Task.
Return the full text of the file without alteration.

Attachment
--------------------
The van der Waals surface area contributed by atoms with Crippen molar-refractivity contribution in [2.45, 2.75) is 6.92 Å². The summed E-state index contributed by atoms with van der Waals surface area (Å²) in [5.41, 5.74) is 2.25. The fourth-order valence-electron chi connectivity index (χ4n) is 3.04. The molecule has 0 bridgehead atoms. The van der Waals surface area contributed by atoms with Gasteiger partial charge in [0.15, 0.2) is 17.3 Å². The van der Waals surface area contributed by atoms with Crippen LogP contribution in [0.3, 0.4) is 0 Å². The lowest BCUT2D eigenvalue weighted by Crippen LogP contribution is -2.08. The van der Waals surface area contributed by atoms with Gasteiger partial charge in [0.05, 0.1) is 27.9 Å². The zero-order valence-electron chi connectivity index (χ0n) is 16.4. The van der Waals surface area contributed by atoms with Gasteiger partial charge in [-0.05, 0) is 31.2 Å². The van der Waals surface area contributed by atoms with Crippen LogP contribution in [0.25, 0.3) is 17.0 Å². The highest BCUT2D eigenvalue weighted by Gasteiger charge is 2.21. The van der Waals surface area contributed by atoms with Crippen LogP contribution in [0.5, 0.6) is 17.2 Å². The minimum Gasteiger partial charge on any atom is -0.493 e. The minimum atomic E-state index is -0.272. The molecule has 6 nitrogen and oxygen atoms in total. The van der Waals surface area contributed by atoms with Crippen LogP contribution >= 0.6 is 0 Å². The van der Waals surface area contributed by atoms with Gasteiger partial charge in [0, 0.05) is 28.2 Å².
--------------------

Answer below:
The van der Waals surface area contributed by atoms with Crippen molar-refractivity contribution in [2.45, 2.75) is 6.92 Å². The summed E-state index contributed by atoms with van der Waals surface area (Å²) in [5.41, 5.74) is 2.25. The fourth-order valence-electron chi connectivity index (χ4n) is 3.04. The molecule has 0 bridgehead atoms. The van der Waals surface area contributed by atoms with Gasteiger partial charge in [0.15, 0.2) is 17.3 Å². The van der Waals surface area contributed by atoms with Crippen LogP contribution in [0.3, 0.4) is 0 Å². The lowest BCUT2D eigenvalue weighted by Crippen LogP contribution is -2.08. The van der Waals surface area contributed by atoms with Gasteiger partial charge in [0.05, 0.1) is 27.9 Å². The zero-order valence-electron chi connectivity index (χ0n) is 16.4. The van der Waals surface area contributed by atoms with Gasteiger partial charge in [-0.05, 0) is 31.2 Å². The van der Waals surface area contributed by atoms with Crippen LogP contribution in [0.25, 0.3) is 17.0 Å². The highest BCUT2D eigenvalue weighted by Gasteiger charge is 2.21. The van der Waals surface area contributed by atoms with Crippen LogP contribution in [0.5, 0.6) is 17.2 Å². The minimum Gasteiger partial charge on any atom is -0.493 e. The minimum atomic E-state index is -0.272. The molecule has 6 nitrogen and oxygen atoms in total. The van der Waals surface area contributed by atoms with Crippen LogP contribution >= 0.6 is 0 Å². The van der Waals surface area contributed by atoms with Gasteiger partial charge in [0, 0.05) is 28.2 Å².